A very enjoyable day trip on a nice sunny day (rare this last few months) while visiting my Daughter in Somerset.
We visited deepest darkest Wales and decided some exploring near Abergavenny was in order. There was an ulterior motive; a search for a house I lived in for a short time when knee high to a Grasshopper.
I had a memory of a river, Dam and heading away from Abergavenny, but no names other than it was near a place called Forest Coal Pit. The river was in a valley on the right hand side going towards the dam. Out came the O.S map of the area and after following a few very ! narrow roads, found it and now know the name of the river again – Grwyne Fawr.
My obsession with trees & fog continues – on this walk I managed to drop a lens cap. Could I find it? not a chance, rather annoying because it was the only thing keeping the front of the lens dry in all the fog. At least it was a cheap item to replace (a free one from my daughter 🙂 ) not like the time I lost my Nikon DK-17M magnifying eyepiece from the Nikon F4, that was rather costly.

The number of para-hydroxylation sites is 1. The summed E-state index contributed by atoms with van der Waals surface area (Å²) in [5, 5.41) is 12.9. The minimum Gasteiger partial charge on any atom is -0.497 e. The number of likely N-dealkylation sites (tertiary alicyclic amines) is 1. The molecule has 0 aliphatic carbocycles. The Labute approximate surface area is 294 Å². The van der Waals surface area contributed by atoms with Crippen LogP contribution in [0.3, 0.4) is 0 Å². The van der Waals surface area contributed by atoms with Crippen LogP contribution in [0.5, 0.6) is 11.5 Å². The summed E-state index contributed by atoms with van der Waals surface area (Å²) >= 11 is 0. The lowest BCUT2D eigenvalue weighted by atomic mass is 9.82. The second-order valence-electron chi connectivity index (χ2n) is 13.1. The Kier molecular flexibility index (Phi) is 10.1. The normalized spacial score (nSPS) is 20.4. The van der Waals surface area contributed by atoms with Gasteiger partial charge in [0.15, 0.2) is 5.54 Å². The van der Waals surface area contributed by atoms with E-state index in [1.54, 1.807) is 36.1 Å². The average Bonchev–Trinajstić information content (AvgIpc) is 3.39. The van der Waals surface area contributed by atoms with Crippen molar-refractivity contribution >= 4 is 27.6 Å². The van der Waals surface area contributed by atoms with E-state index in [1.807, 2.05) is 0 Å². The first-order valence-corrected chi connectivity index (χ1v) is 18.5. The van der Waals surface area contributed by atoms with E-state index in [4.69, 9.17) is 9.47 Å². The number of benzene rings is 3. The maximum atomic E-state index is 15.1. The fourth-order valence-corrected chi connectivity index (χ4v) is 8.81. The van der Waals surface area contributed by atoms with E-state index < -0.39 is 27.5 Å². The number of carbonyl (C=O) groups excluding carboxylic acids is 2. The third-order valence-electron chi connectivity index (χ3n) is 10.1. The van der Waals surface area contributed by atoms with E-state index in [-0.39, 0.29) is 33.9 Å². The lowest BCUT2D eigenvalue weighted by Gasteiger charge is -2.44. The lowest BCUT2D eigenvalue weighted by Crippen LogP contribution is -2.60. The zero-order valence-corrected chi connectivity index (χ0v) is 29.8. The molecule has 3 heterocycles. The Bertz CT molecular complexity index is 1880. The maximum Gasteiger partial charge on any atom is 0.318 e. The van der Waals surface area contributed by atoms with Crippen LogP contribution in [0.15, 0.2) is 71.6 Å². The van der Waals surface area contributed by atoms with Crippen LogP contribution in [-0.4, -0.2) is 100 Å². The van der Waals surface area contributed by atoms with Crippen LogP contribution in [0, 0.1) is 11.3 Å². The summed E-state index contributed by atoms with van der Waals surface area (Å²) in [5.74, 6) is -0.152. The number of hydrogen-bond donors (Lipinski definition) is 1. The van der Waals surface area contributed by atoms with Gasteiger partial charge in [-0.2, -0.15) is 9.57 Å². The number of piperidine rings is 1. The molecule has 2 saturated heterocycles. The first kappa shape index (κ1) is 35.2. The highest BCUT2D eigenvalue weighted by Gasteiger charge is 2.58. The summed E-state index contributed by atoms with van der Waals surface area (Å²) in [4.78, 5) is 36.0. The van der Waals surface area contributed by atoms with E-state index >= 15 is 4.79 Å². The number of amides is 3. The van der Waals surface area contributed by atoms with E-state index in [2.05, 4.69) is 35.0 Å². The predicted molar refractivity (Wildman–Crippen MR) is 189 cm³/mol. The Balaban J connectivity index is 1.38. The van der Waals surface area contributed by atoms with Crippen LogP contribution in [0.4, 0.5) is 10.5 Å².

If you have never tried one of these, I would recommend getting one, especially if using manual focus lenses; it gives a 1.2x magnification, making the viewfinder appear much larger, without causing problems for the dioptre adjustment.
Nikon Df with 43-86 Ai zoom lens.
Reaching out for other trees: not so strange as it may sound, there is research going on that seems to confirm that trees actually do communicate with each other.
See this link from the Smithsonian: Do Trees Talk to Each Other?
Nikon Df with Nikkor 35-70 Ai f3.5 zoom lens. This lens dates from the early 1970’s and takes 72mm filters – changed to 62mm when the Ais version was released and continued in production until 1987. My lens has ones of those nice metal screw in lens caps, much nicer that the now ubiquitous plastic things.